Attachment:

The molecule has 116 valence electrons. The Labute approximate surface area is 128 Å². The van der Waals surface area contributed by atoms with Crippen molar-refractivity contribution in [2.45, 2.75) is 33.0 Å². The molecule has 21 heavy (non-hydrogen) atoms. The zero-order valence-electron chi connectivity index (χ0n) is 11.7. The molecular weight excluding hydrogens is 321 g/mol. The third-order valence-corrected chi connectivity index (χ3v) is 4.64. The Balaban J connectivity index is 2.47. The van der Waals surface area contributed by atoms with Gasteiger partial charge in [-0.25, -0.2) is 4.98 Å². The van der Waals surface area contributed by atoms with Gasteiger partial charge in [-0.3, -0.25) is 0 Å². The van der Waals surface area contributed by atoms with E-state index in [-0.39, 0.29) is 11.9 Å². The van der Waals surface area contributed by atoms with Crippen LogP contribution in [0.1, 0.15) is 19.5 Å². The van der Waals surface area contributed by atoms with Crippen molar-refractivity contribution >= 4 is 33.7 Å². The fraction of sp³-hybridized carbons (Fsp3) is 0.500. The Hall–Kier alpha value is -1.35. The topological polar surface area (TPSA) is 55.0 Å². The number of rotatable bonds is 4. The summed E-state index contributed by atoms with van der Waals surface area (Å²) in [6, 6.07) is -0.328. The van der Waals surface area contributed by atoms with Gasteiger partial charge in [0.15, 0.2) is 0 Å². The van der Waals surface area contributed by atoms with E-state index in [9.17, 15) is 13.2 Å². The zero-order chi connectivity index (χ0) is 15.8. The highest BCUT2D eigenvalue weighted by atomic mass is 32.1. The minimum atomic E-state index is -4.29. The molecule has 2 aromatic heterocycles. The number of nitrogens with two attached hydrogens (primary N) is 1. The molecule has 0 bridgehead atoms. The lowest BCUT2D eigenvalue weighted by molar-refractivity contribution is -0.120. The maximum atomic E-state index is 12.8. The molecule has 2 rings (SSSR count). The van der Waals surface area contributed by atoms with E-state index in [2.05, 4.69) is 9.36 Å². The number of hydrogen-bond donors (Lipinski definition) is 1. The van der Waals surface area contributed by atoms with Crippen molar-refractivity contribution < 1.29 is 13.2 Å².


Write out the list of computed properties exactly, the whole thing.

The molecule has 116 valence electrons. The Labute approximate surface area is 128 Å². The van der Waals surface area contributed by atoms with Crippen molar-refractivity contribution in [2.45, 2.75) is 33.0 Å². The molecule has 21 heavy (non-hydrogen) atoms. The zero-order valence-electron chi connectivity index (χ0n) is 11.7. The molecular weight excluding hydrogens is 321 g/mol. The third-order valence-corrected chi connectivity index (χ3v) is 4.64. The Balaban J connectivity index is 2.47. The van der Waals surface area contributed by atoms with Gasteiger partial charge in [-0.25, -0.2) is 4.98 Å². The van der Waals surface area contributed by atoms with Gasteiger partial charge in [-0.3, -0.25) is 0 Å². The van der Waals surface area contributed by atoms with E-state index in [-0.39, 0.29) is 11.9 Å². The van der Waals surface area contributed by atoms with Crippen LogP contribution in [0.1, 0.15) is 19.5 Å². The van der Waals surface area contributed by atoms with Crippen molar-refractivity contribution >= 4 is 33.7 Å². The fraction of sp³-hybridized carbons (Fsp3) is 0.500. The Hall–Kier alpha value is -1.35. The topological polar surface area (TPSA) is 55.0 Å². The number of rotatable bonds is 4. The summed E-state index contributed by atoms with van der Waals surface area (Å²) in [6, 6.07) is -0.328. The van der Waals surface area contributed by atoms with Gasteiger partial charge in [0.15, 0.2) is 0 Å². The van der Waals surface area contributed by atoms with E-state index in [9.17, 15) is 13.2 Å². The zero-order chi connectivity index (χ0) is 15.8. The highest BCUT2D eigenvalue weighted by atomic mass is 32.1. The minimum atomic E-state index is -4.29. The molecule has 2 aromatic heterocycles. The number of nitrogens with two attached hydrogens (primary N) is 1. The molecule has 0 bridgehead atoms. The lowest BCUT2D eigenvalue weighted by molar-refractivity contribution is -0.120. The maximum atomic E-state index is 12.8. The molecule has 2 rings (SSSR count). The van der Waals surface area contributed by atoms with E-state index in [2.05, 4.69) is 9.36 Å². The number of hydrogen-bond donors (Lipinski definition) is 1. The van der Waals surface area contributed by atoms with Crippen molar-refractivity contribution < 1.29 is 13.2 Å².